The City of Vancouver is being asked to adopt an ambitious new housing plan designed to increase the city's affordable rental housing stock and end street homelessness by 2015.

The report, called A Home for Everyone, provides a 10-year strategy for increasing housing opportunities for low and moderate income households — and lays out an action plan for ending street homelessness in three years.

Coun. Kerry Jang said it is vital Vancouver increase its supply of affordable housing. He said 52 per cent of Vancouverites are renters, yet over the last two decades only a few hundred new units have been built.

"What we're doing is trying to encourage the construction of housing across the entire range and ensure … reasonable prices so that people like you and me can actually live here," he said.

Jang said developers have refrained from building rental housing because it is less profitable.

"So we said, 'Ok, what can we do?' and [developers] said, 'Reduce the cost of building it and then we will actually build the rental stock and guarantee it as rental stock for the life of the building or 60 years," he said.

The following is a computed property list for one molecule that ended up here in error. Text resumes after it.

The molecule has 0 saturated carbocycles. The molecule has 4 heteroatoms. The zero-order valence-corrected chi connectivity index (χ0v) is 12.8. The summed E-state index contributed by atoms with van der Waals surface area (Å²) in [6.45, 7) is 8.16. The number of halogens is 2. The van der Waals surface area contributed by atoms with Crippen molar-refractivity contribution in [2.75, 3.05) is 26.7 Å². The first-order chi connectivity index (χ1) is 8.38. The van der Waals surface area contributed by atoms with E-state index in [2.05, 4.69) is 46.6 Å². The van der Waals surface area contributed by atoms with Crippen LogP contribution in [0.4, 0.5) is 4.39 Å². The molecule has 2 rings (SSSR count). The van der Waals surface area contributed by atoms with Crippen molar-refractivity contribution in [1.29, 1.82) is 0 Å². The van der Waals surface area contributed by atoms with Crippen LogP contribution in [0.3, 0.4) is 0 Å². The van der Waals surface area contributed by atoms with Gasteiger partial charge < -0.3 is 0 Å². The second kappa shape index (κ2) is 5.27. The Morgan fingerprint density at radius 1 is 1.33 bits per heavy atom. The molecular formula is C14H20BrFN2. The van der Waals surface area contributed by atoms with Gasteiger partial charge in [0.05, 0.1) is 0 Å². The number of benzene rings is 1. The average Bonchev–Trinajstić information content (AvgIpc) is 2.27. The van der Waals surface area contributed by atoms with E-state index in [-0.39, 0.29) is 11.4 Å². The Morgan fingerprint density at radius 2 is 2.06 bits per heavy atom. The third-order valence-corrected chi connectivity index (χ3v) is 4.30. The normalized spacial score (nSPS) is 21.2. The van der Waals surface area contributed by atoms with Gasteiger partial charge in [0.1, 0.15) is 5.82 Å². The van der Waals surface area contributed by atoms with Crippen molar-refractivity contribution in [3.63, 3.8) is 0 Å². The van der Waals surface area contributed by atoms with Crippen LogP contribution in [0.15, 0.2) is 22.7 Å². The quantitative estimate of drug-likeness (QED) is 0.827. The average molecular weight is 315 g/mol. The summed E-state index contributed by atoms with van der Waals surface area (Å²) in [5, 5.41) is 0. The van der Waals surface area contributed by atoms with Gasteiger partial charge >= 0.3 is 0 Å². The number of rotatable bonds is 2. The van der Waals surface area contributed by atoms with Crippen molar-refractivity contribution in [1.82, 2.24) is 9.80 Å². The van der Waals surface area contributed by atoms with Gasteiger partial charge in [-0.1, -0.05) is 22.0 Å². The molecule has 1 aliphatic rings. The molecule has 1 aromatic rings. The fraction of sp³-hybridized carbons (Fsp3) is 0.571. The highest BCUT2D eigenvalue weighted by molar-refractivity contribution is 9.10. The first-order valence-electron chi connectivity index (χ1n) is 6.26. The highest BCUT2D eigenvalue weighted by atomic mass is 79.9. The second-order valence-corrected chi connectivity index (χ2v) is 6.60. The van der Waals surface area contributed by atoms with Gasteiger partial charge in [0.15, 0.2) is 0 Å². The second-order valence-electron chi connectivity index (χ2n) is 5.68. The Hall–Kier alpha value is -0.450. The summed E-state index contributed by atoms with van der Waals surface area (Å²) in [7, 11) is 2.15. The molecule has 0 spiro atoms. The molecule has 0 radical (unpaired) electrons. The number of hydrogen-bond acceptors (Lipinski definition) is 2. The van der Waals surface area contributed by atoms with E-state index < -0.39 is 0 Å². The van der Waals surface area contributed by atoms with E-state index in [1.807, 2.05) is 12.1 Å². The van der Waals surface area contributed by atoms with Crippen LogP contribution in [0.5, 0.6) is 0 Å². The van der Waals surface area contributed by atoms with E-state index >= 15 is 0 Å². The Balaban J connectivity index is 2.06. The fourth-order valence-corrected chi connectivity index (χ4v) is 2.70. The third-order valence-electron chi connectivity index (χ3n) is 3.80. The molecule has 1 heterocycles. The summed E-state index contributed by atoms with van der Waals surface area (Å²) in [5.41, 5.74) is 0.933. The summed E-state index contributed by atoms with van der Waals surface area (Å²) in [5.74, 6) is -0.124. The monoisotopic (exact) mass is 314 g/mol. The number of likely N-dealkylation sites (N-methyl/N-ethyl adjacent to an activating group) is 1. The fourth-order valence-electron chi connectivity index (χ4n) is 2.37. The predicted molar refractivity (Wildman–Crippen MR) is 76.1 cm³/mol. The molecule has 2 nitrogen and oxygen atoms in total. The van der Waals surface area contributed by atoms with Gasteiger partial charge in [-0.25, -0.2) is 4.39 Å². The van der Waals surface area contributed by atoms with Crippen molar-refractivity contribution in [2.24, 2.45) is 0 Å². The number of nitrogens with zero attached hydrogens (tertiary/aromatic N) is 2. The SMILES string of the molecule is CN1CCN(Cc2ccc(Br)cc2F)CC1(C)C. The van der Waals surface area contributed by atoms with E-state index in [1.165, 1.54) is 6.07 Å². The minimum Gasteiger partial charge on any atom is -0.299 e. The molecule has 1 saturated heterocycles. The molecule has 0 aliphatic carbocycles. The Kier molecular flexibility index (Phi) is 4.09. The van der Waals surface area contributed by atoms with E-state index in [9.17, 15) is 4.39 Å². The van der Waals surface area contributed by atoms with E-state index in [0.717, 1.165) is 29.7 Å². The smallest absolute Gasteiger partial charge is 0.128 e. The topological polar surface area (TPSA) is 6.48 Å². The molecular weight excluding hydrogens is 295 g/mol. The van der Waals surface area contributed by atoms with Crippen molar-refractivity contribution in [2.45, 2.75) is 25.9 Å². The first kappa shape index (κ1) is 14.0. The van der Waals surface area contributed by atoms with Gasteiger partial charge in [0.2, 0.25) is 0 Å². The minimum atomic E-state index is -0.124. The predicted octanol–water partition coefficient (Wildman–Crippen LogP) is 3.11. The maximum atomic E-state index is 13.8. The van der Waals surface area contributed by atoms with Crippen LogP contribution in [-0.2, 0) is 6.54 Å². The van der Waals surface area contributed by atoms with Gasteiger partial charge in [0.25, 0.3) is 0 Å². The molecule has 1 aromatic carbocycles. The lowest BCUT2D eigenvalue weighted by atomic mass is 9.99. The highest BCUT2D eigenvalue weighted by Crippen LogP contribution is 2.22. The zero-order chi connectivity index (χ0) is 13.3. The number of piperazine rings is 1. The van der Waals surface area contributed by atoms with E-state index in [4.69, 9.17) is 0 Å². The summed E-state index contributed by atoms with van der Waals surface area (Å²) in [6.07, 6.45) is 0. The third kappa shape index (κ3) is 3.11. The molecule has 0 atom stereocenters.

The report calls for the creation of 38,900 new housing units by 2021, including a mix of condominiums, rental housing and social housing.

By 2015, the city aims to build 14,000 new housing units, 3,650 of which will be supportive and social rental housing.

The plan will be funded through partnerships with senior governments, the non-profit sector, and the private sector, according to the report. Funding commitments are already in place for about half the 14,000 new housing units.

Jang said the strategy uses transition shelters as a stepping stone to permanent housing.

"Just as an example, the Stanley New Fountain shelter in the Downtown Eastside — this is a 40-person facility we opened up three years ago and nearly 300 people now have moved into treatment or permanent housing."

Council aims to track its success through a yearly report card. Baseline indicators will be established to measure and evaluate progress in order to reprioritize or shift focus as necessary, said the report.

The report is being submitted to city council for approval on July 26.